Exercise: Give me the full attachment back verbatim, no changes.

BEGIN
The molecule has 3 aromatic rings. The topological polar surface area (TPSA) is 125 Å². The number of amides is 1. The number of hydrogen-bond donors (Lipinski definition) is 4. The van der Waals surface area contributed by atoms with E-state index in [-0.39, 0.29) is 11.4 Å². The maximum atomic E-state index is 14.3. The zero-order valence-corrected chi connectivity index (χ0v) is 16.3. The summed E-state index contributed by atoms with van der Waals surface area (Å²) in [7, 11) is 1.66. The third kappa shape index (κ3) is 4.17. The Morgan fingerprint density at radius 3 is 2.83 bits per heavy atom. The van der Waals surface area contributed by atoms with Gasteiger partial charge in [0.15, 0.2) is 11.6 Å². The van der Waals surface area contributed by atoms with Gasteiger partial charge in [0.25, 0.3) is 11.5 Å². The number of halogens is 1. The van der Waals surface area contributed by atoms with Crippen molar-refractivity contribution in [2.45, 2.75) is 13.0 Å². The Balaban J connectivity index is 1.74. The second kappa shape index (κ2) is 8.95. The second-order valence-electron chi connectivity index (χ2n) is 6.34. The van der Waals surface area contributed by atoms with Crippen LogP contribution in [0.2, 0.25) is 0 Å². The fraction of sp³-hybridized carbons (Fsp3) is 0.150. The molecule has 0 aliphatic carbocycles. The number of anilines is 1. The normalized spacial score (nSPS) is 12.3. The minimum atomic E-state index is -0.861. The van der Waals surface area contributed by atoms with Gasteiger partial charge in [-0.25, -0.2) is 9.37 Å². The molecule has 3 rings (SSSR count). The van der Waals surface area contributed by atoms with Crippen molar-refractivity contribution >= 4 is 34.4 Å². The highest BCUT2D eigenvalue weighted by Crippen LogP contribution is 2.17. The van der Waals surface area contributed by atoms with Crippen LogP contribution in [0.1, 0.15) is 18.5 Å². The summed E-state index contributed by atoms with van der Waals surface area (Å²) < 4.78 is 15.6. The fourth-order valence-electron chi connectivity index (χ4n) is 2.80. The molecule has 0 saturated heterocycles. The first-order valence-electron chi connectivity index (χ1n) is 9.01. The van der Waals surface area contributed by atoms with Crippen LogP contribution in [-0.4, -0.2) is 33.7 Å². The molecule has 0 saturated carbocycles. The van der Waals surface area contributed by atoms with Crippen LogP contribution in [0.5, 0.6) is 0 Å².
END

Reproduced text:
The molecule has 3 aromatic rings. The topological polar surface area (TPSA) is 125 Å². The number of amides is 1. The number of hydrogen-bond donors (Lipinski definition) is 4. The van der Waals surface area contributed by atoms with E-state index in [-0.39, 0.29) is 11.4 Å². The maximum atomic E-state index is 14.3. The zero-order valence-corrected chi connectivity index (χ0v) is 16.3. The summed E-state index contributed by atoms with van der Waals surface area (Å²) in [7, 11) is 1.66. The third kappa shape index (κ3) is 4.17. The Morgan fingerprint density at radius 3 is 2.83 bits per heavy atom. The van der Waals surface area contributed by atoms with Gasteiger partial charge in [0.15, 0.2) is 11.6 Å². The van der Waals surface area contributed by atoms with Gasteiger partial charge in [0.25, 0.3) is 11.5 Å². The number of halogens is 1. The van der Waals surface area contributed by atoms with Crippen molar-refractivity contribution in [2.45, 2.75) is 13.0 Å². The Balaban J connectivity index is 1.74. The second kappa shape index (κ2) is 8.95. The second-order valence-electron chi connectivity index (χ2n) is 6.34. The van der Waals surface area contributed by atoms with Crippen LogP contribution in [0.2, 0.25) is 0 Å². The fraction of sp³-hybridized carbons (Fsp3) is 0.150. The molecule has 0 aliphatic carbocycles. The number of anilines is 1. The normalized spacial score (nSPS) is 12.3. The minimum atomic E-state index is -0.861. The van der Waals surface area contributed by atoms with Gasteiger partial charge in [-0.25, -0.2) is 9.37 Å². The molecule has 3 rings (SSSR count). The van der Waals surface area contributed by atoms with Crippen molar-refractivity contribution >= 4 is 34.4 Å². The highest BCUT2D eigenvalue weighted by Crippen LogP contribution is 2.17. The van der Waals surface area contributed by atoms with Crippen LogP contribution in [0.1, 0.15) is 18.5 Å². The summed E-state index contributed by atoms with van der Waals surface area (Å²) < 4.78 is 15.6. The fourth-order valence-electron chi connectivity index (χ4n) is 2.80. The molecule has 0 saturated heterocycles. The first-order valence-electron chi connectivity index (χ1n) is 9.01. The van der Waals surface area contributed by atoms with Crippen LogP contribution in [-0.4, -0.2) is 33.7 Å². The molecule has 0 saturated carbocycles. The van der Waals surface area contributed by atoms with Crippen LogP contribution in [0.5, 0.6) is 0 Å².